Global spatial dynamics and vaccine-induced fitness changes of Bordetella pertussis

Noemie Lefrancq, Valerie Bouchez, Nadia Fernandes, Alex Mikael Barkoff, Thijs Bosch, Tine Dalby, Thomas Akerlund, Jessica Darenberg, Katerina Fabianova, Didrik F. Vestrheim, Norman K. Fry, Juan Jose Gonzalez-Lopez, Karolina Gullsby, Adele Habington, Qiushui He, David Litt, Helena Martini, Denis Pierard, Paola Stefanelli, Marc SteggerJana Zavadilova, Nathalie Armatys, Annie Landier, Sophie Guillot, Samuel L. Hong, Philippe Lemey, Julian Parkhill, Julie Toubiana, Simon Cauchemez, Henrik Salje*, Sylvain Brisse

*Corresponding author for this work

Research output: Contribution to journalArticlepeer-review


As with other pathogens, competitive interactions between Bordetella pertussis strains drive infection risk. Vaccines are thought to perturb strain diversity through shifts in immune pressures; however, this has rarely been measured because of inadequate data and analytical tools. We used 3344 sequences from 23 countries to show that, on average, there are 28.1 transmission chains circulating within a subnational region, with the number of chains strongly associated with host population size. It took 5 to 10 years for B. pertussis to be homogeneously distributed throughout Europe, with the same time frame required for the United States. Increased fitness of pertactin-deficient strains after implementation of acellular vaccines, but reduced fitness otherwise, can explain long-term genotype dynamics. These findings highlight the role of vaccine policy in shifting local diversity of a pathogen that is responsible for 160,000 deaths annually.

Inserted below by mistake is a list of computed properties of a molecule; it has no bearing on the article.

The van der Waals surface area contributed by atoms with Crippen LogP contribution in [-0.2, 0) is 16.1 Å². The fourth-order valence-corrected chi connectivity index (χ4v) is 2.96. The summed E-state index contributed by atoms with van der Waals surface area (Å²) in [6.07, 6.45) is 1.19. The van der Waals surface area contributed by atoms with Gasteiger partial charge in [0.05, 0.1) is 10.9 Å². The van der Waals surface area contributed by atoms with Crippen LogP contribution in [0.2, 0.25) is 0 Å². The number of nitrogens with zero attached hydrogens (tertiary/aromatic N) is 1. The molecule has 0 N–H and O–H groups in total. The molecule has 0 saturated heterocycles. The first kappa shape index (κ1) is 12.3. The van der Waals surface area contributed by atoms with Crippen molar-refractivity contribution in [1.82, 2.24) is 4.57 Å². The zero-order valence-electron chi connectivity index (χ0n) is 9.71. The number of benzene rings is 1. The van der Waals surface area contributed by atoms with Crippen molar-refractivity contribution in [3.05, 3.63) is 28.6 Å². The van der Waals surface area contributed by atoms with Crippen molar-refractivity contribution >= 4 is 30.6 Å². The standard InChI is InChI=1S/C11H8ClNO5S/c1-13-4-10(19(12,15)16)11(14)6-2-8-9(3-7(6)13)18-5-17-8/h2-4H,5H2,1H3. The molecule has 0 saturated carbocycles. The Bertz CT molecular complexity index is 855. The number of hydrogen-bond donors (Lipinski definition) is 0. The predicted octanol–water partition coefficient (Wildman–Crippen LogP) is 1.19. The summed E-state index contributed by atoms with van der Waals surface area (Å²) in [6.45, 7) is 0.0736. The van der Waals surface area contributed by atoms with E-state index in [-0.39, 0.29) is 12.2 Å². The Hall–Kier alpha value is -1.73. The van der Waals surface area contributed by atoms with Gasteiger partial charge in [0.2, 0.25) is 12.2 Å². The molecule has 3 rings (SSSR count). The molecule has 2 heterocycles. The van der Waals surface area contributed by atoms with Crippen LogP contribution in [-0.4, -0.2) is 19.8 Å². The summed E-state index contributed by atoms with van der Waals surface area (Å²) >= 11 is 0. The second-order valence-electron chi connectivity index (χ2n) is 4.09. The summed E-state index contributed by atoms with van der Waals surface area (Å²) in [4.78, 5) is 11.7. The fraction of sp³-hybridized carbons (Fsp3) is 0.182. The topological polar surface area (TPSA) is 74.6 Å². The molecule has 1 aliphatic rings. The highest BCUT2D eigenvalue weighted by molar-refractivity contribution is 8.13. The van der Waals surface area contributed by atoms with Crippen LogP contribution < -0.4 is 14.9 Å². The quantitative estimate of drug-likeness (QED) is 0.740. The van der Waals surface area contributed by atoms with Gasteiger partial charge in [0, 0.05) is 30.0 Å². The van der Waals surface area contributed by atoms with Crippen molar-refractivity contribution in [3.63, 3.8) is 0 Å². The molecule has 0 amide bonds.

Original languageEnglish
Article numbereabn3253
JournalScience Translational Medicine
Issue number642
Publication statusPublished - 27 Apr 2022

Bibliographical note

Funding Information: No funding information.

Open Access: No Open Access licence.

Publisher Copyright: © 2022 American Association for the Advancement of Science. All rights reserved.

Citation: Lefrancq, Noémie, et al. "Global spatial dynamics and vaccine-induced fitness changes of Bordetella pertussis." Science Translational Medicine 14.642 (2022): eabn3253.

DOI: 10.1126/scitranslmed.abn3253


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